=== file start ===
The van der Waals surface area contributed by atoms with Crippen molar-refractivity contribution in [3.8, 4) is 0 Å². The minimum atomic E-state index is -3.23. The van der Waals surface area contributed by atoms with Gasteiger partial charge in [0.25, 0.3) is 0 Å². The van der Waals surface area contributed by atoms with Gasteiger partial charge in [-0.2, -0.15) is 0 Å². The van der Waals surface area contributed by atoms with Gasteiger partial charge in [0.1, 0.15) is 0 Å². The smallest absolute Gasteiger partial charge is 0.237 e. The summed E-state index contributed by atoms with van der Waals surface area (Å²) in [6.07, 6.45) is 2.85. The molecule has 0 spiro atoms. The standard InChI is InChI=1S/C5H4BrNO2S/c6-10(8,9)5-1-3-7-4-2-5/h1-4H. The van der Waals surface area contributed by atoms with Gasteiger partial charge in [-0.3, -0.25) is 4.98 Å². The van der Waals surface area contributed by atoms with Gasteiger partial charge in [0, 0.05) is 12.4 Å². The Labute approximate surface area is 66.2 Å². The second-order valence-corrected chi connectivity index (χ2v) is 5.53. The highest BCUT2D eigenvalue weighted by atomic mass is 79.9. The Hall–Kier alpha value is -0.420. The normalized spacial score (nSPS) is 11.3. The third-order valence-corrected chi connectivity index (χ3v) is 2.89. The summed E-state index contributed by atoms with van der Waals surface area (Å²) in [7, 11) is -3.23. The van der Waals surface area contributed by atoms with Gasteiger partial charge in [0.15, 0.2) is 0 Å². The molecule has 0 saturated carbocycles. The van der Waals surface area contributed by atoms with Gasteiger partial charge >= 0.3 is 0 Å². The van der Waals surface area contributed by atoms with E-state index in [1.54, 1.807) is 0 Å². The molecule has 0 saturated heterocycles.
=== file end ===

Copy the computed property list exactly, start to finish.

The van der Waals surface area contributed by atoms with Crippen molar-refractivity contribution in [3.8, 4) is 0 Å². The minimum atomic E-state index is -3.23. The van der Waals surface area contributed by atoms with Gasteiger partial charge in [0.25, 0.3) is 0 Å². The van der Waals surface area contributed by atoms with Gasteiger partial charge in [-0.2, -0.15) is 0 Å². The van der Waals surface area contributed by atoms with Gasteiger partial charge in [0.1, 0.15) is 0 Å². The smallest absolute Gasteiger partial charge is 0.237 e. The summed E-state index contributed by atoms with van der Waals surface area (Å²) in [6.07, 6.45) is 2.85. The molecule has 0 spiro atoms. The standard InChI is InChI=1S/C5H4BrNO2S/c6-10(8,9)5-1-3-7-4-2-5/h1-4H. The van der Waals surface area contributed by atoms with Gasteiger partial charge in [-0.3, -0.25) is 4.98 Å². The van der Waals surface area contributed by atoms with Gasteiger partial charge in [0, 0.05) is 12.4 Å². The Labute approximate surface area is 66.2 Å². The second-order valence-corrected chi connectivity index (χ2v) is 5.53. The highest BCUT2D eigenvalue weighted by atomic mass is 79.9. The Hall–Kier alpha value is -0.420. The normalized spacial score (nSPS) is 11.3. The third-order valence-corrected chi connectivity index (χ3v) is 2.89. The summed E-state index contributed by atoms with van der Waals surface area (Å²) in [7, 11) is -3.23. The van der Waals surface area contributed by atoms with Gasteiger partial charge in [0.15, 0.2) is 0 Å². The molecule has 0 saturated carbocycles. The van der Waals surface area contributed by atoms with Gasteiger partial charge >= 0.3 is 0 Å². The van der Waals surface area contributed by atoms with E-state index in [1.54, 1.807) is 0 Å². The molecule has 0 saturated heterocycles.